Tomie, feel free to do it up--post as many of your favorite shots as you'd like :)

3 years, 2 months ago Edited
Tomie Poodle Replied to Tiffany Mueller 3 years, 2 months ago

Thank you Tiffany ! i got it. :)

3 years, 2 months ago Edited
George C 3 years, 3 months ago

i'm honored you chose one of my pictures for model in this theme.
i 'll try to participate, thank you.

3 years, 3 months ago Edited
Tiffany Mueller Replied to George C 3 years, 2 months ago

I love that photo! You did a spectacular job channeling Marc Riboud. 👍

3 years, 2 months ago Edited
Bzh29 3 years, 3 months ago

Thank you ...
A link to Administrator's post --- winners of the previous weekly theme --- would be welcome somewhere in top of your own post too :)

3 years, 3 months ago Edited
Tiffany Mueller Replied to Bzh29 3 years, 3 months ago

Great suggestion, I've went ahead and added links into the top of this post. I will be sure to start including the winners into the weekly theme posts from now on. Thanks for the suggestion!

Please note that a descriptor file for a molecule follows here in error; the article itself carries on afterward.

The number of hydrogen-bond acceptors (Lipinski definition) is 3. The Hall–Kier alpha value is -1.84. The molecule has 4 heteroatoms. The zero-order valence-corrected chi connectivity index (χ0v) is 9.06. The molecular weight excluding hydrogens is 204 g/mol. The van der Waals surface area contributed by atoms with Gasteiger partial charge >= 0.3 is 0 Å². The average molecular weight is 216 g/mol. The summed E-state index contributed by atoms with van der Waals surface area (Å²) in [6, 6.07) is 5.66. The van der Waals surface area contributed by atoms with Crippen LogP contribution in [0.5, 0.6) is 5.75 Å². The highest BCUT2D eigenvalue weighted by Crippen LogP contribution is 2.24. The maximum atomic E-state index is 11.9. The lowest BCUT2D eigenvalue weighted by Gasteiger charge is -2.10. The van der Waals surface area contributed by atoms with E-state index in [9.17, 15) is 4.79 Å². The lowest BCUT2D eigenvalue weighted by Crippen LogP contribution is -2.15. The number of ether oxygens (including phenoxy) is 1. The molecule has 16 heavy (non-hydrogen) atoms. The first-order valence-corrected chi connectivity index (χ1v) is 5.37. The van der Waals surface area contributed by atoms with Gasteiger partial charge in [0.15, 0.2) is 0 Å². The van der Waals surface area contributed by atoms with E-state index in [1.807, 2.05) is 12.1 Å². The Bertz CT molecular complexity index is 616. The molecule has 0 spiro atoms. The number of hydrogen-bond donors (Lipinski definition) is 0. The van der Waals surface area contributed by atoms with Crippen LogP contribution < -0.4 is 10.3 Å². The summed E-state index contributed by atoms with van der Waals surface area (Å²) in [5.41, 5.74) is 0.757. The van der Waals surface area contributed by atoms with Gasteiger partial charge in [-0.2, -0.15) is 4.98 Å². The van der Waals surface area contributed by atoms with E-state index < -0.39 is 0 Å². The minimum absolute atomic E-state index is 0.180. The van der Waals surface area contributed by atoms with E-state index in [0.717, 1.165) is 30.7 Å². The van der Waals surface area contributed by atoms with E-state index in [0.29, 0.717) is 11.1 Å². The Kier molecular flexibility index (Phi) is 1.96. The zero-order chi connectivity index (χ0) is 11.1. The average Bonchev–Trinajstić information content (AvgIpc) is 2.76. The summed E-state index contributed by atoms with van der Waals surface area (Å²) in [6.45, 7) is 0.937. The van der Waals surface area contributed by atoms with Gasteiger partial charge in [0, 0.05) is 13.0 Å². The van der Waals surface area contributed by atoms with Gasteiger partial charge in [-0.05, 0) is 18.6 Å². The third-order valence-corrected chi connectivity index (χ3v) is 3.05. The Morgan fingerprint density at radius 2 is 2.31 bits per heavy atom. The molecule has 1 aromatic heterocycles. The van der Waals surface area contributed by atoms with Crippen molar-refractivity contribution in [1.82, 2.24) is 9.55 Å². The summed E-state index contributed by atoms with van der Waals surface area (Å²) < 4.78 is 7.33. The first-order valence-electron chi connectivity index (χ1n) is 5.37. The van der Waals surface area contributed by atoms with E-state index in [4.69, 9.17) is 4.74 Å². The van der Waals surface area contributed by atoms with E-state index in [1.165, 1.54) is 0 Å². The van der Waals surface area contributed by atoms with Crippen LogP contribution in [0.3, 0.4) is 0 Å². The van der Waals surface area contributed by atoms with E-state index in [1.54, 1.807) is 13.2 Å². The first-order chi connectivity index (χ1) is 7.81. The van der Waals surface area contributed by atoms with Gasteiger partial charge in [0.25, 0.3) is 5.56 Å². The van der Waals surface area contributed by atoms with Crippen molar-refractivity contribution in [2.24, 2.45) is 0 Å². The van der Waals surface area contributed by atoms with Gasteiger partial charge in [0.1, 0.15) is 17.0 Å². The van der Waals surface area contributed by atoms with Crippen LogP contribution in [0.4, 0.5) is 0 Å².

3 years, 3 months ago Edited
Antonio Gil 3 years, 3 months ago

Thanks for sharing. Great tips

3 years, 3 months ago Edited
Tiffany Mueller Replied to Antonio Gil 3 years, 3 months ago

Thanks for reading, Antonio!

3 years, 3 months ago Edited
Olga Helys 3 years, 3 months ago

Great tips!
Congrats Helen!

3 years, 3 months ago Edited
Helen Hooker 3 years, 3 months ago

I'm looking forward to shooting for this one - hoping for a day in London later in the week to do some street photography. Thank you for sharing a couple of my photos too! 😊

3 years, 3 months ago Edited
Tiffany Mueller Replied to Helen Hooker 3 years, 3 months ago

Thanks Helen, I'll be looking out for your street photography submissions!

3 years, 3 months ago Edited